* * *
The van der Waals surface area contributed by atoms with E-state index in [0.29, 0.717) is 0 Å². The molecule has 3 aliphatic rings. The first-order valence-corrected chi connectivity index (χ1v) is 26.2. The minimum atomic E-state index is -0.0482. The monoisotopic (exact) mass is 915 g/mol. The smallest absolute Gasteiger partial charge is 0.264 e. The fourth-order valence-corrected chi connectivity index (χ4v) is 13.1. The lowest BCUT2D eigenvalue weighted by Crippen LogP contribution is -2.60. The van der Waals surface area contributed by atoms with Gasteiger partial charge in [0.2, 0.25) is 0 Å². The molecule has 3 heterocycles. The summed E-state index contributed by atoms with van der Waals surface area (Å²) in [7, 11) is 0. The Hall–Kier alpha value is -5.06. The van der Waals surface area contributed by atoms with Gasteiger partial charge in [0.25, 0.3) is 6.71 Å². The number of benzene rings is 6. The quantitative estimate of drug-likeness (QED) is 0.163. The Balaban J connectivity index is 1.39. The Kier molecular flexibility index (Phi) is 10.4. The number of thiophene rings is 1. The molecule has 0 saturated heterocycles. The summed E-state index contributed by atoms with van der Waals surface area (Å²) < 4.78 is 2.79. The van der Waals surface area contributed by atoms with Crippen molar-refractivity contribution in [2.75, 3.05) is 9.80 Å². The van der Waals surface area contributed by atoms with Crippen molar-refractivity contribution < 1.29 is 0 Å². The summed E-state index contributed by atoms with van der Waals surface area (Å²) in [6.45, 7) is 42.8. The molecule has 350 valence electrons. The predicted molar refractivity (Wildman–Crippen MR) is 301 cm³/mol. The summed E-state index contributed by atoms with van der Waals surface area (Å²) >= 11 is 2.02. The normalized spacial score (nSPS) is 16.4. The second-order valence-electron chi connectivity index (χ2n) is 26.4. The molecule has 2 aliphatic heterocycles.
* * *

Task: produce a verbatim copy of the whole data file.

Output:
The van der Waals surface area contributed by atoms with E-state index in [0.29, 0.717) is 0 Å². The molecule has 3 aliphatic rings. The first-order valence-corrected chi connectivity index (χ1v) is 26.2. The minimum atomic E-state index is -0.0482. The monoisotopic (exact) mass is 915 g/mol. The smallest absolute Gasteiger partial charge is 0.264 e. The fourth-order valence-corrected chi connectivity index (χ4v) is 13.1. The lowest BCUT2D eigenvalue weighted by Crippen LogP contribution is -2.60. The van der Waals surface area contributed by atoms with Gasteiger partial charge in [0.2, 0.25) is 0 Å². The molecule has 3 heterocycles. The summed E-state index contributed by atoms with van der Waals surface area (Å²) in [7, 11) is 0. The Hall–Kier alpha value is -5.06. The van der Waals surface area contributed by atoms with Gasteiger partial charge in [0.25, 0.3) is 6.71 Å². The number of benzene rings is 6. The quantitative estimate of drug-likeness (QED) is 0.163. The Balaban J connectivity index is 1.39. The Kier molecular flexibility index (Phi) is 10.4. The number of thiophene rings is 1. The molecule has 0 saturated heterocycles. The summed E-state index contributed by atoms with van der Waals surface area (Å²) < 4.78 is 2.79. The van der Waals surface area contributed by atoms with Crippen molar-refractivity contribution in [2.75, 3.05) is 9.80 Å². The van der Waals surface area contributed by atoms with Crippen molar-refractivity contribution < 1.29 is 0 Å². The summed E-state index contributed by atoms with van der Waals surface area (Å²) in [6.45, 7) is 42.8. The molecule has 350 valence electrons. The predicted molar refractivity (Wildman–Crippen MR) is 301 cm³/mol. The summed E-state index contributed by atoms with van der Waals surface area (Å²) >= 11 is 2.02. The normalized spacial score (nSPS) is 16.4. The second-order valence-electron chi connectivity index (χ2n) is 26.4. The molecule has 2 aliphatic heterocycles.